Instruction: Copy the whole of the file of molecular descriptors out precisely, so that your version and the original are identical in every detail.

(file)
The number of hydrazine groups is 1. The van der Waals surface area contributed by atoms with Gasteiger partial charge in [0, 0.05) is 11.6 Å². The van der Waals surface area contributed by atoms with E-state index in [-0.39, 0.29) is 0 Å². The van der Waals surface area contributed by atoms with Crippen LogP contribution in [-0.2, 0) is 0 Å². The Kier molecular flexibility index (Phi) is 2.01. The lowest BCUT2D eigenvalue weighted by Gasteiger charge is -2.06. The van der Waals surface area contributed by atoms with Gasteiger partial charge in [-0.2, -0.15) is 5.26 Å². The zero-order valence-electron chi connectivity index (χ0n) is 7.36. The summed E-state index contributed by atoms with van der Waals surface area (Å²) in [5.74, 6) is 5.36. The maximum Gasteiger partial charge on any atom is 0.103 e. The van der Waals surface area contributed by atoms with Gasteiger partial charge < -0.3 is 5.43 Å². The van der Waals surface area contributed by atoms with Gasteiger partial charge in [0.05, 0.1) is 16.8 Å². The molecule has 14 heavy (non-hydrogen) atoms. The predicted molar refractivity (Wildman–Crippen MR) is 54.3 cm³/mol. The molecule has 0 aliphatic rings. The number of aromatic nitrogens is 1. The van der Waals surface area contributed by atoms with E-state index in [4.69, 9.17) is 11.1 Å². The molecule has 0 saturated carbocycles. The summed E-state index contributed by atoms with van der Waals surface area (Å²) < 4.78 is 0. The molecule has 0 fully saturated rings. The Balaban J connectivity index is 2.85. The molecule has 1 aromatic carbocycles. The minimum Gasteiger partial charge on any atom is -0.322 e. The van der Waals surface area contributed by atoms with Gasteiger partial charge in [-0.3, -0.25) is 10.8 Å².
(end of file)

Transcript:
The number of hydrazine groups is 1. The van der Waals surface area contributed by atoms with Gasteiger partial charge in [0, 0.05) is 11.6 Å². The van der Waals surface area contributed by atoms with E-state index in [-0.39, 0.29) is 0 Å². The van der Waals surface area contributed by atoms with Crippen LogP contribution in [-0.2, 0) is 0 Å². The Kier molecular flexibility index (Phi) is 2.01. The lowest BCUT2D eigenvalue weighted by Gasteiger charge is -2.06. The van der Waals surface area contributed by atoms with Gasteiger partial charge in [-0.2, -0.15) is 5.26 Å². The zero-order valence-electron chi connectivity index (χ0n) is 7.36. The summed E-state index contributed by atoms with van der Waals surface area (Å²) in [5.74, 6) is 5.36. The maximum Gasteiger partial charge on any atom is 0.103 e. The van der Waals surface area contributed by atoms with Gasteiger partial charge < -0.3 is 5.43 Å². The van der Waals surface area contributed by atoms with Gasteiger partial charge in [0.05, 0.1) is 16.8 Å². The molecule has 14 heavy (non-hydrogen) atoms. The predicted molar refractivity (Wildman–Crippen MR) is 54.3 cm³/mol. The molecule has 0 aliphatic rings. The number of aromatic nitrogens is 1. The van der Waals surface area contributed by atoms with E-state index in [4.69, 9.17) is 11.1 Å². The molecule has 0 saturated carbocycles. The summed E-state index contributed by atoms with van der Waals surface area (Å²) < 4.78 is 0. The molecule has 0 fully saturated rings. The Balaban J connectivity index is 2.85. The molecule has 1 aromatic carbocycles. The minimum Gasteiger partial charge on any atom is -0.322 e. The van der Waals surface area contributed by atoms with Gasteiger partial charge in [-0.3, -0.25) is 10.8 Å².